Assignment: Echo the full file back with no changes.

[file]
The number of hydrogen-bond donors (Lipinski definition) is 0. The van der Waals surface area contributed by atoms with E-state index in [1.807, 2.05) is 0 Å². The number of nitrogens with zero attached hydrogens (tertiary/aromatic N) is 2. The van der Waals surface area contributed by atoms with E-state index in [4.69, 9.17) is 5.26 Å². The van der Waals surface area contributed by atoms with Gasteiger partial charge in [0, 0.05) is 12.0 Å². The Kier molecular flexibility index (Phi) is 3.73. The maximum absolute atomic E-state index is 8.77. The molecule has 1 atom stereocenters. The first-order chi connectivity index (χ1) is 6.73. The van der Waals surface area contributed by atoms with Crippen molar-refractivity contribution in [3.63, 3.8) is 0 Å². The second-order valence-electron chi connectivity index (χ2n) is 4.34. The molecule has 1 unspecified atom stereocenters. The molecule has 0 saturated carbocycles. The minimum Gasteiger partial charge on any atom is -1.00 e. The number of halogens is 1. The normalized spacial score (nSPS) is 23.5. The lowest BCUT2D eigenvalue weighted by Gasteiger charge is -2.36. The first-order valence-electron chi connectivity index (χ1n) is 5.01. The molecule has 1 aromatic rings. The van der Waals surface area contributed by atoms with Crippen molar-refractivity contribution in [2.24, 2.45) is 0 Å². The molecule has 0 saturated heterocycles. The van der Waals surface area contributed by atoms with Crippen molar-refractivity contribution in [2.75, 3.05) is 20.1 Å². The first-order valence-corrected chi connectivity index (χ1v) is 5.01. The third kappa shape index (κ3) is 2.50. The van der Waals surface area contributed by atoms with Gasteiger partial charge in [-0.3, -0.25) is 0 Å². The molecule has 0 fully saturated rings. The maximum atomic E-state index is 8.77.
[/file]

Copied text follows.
The number of hydrogen-bond donors (Lipinski definition) is 0. The van der Waals surface area contributed by atoms with E-state index in [1.807, 2.05) is 0 Å². The number of nitrogens with zero attached hydrogens (tertiary/aromatic N) is 2. The van der Waals surface area contributed by atoms with E-state index in [4.69, 9.17) is 5.26 Å². The van der Waals surface area contributed by atoms with Gasteiger partial charge in [0, 0.05) is 12.0 Å². The Kier molecular flexibility index (Phi) is 3.73. The maximum absolute atomic E-state index is 8.77. The molecule has 1 atom stereocenters. The first-order chi connectivity index (χ1) is 6.73. The van der Waals surface area contributed by atoms with Crippen molar-refractivity contribution in [3.63, 3.8) is 0 Å². The second-order valence-electron chi connectivity index (χ2n) is 4.34. The molecule has 1 unspecified atom stereocenters. The molecule has 0 saturated carbocycles. The minimum Gasteiger partial charge on any atom is -1.00 e. The number of halogens is 1. The normalized spacial score (nSPS) is 23.5. The lowest BCUT2D eigenvalue weighted by Gasteiger charge is -2.36. The first-order valence-electron chi connectivity index (χ1n) is 5.01. The molecule has 1 aromatic rings. The van der Waals surface area contributed by atoms with Crippen molar-refractivity contribution in [2.24, 2.45) is 0 Å². The molecule has 0 saturated heterocycles. The van der Waals surface area contributed by atoms with Crippen molar-refractivity contribution in [2.75, 3.05) is 20.1 Å². The first-order valence-corrected chi connectivity index (χ1v) is 5.01. The third kappa shape index (κ3) is 2.50. The van der Waals surface area contributed by atoms with Gasteiger partial charge in [-0.3, -0.25) is 0 Å². The molecule has 0 fully saturated rings. The maximum atomic E-state index is 8.77.